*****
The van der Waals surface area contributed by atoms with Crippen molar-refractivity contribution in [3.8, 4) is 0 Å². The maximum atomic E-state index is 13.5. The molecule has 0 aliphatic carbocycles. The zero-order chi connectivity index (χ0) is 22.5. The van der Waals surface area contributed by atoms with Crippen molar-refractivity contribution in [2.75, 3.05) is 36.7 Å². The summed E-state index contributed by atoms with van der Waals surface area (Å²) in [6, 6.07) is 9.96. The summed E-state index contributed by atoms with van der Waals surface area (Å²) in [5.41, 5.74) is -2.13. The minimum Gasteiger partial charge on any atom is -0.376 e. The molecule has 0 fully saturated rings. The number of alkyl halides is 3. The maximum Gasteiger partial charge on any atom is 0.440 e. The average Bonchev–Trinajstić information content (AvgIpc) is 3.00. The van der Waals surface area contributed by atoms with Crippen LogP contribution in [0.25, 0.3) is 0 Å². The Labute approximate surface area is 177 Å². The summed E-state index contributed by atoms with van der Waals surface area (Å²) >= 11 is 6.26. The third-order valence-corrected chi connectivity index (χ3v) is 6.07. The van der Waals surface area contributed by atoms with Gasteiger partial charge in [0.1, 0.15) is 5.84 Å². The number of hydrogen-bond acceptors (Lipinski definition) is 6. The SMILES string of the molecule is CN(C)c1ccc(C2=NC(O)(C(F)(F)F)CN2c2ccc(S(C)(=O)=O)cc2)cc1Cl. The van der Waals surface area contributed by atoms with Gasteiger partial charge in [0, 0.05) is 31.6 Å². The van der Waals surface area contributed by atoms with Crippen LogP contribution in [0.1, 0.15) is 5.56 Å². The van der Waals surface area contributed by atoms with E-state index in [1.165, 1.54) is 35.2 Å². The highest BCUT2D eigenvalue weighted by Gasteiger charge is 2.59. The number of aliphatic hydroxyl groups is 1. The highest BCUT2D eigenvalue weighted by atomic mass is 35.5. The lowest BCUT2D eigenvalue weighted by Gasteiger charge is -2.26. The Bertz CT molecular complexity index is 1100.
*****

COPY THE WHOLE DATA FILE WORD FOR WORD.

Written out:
The van der Waals surface area contributed by atoms with Crippen molar-refractivity contribution in [3.8, 4) is 0 Å². The maximum atomic E-state index is 13.5. The molecule has 0 aliphatic carbocycles. The zero-order chi connectivity index (χ0) is 22.5. The van der Waals surface area contributed by atoms with Crippen molar-refractivity contribution in [2.75, 3.05) is 36.7 Å². The summed E-state index contributed by atoms with van der Waals surface area (Å²) in [6, 6.07) is 9.96. The summed E-state index contributed by atoms with van der Waals surface area (Å²) in [5.41, 5.74) is -2.13. The minimum Gasteiger partial charge on any atom is -0.376 e. The molecule has 0 fully saturated rings. The number of alkyl halides is 3. The maximum Gasteiger partial charge on any atom is 0.440 e. The average Bonchev–Trinajstić information content (AvgIpc) is 3.00. The van der Waals surface area contributed by atoms with Crippen LogP contribution in [0.25, 0.3) is 0 Å². The Labute approximate surface area is 177 Å². The summed E-state index contributed by atoms with van der Waals surface area (Å²) >= 11 is 6.26. The third-order valence-corrected chi connectivity index (χ3v) is 6.07. The van der Waals surface area contributed by atoms with Gasteiger partial charge in [0.1, 0.15) is 5.84 Å². The number of hydrogen-bond acceptors (Lipinski definition) is 6. The SMILES string of the molecule is CN(C)c1ccc(C2=NC(O)(C(F)(F)F)CN2c2ccc(S(C)(=O)=O)cc2)cc1Cl. The van der Waals surface area contributed by atoms with Gasteiger partial charge in [0, 0.05) is 31.6 Å². The van der Waals surface area contributed by atoms with Crippen LogP contribution in [0.1, 0.15) is 5.56 Å². The van der Waals surface area contributed by atoms with E-state index in [1.165, 1.54) is 35.2 Å². The highest BCUT2D eigenvalue weighted by Gasteiger charge is 2.59. The number of aliphatic hydroxyl groups is 1. The highest BCUT2D eigenvalue weighted by atomic mass is 35.5. The lowest BCUT2D eigenvalue weighted by Gasteiger charge is -2.26. The Bertz CT molecular complexity index is 1100.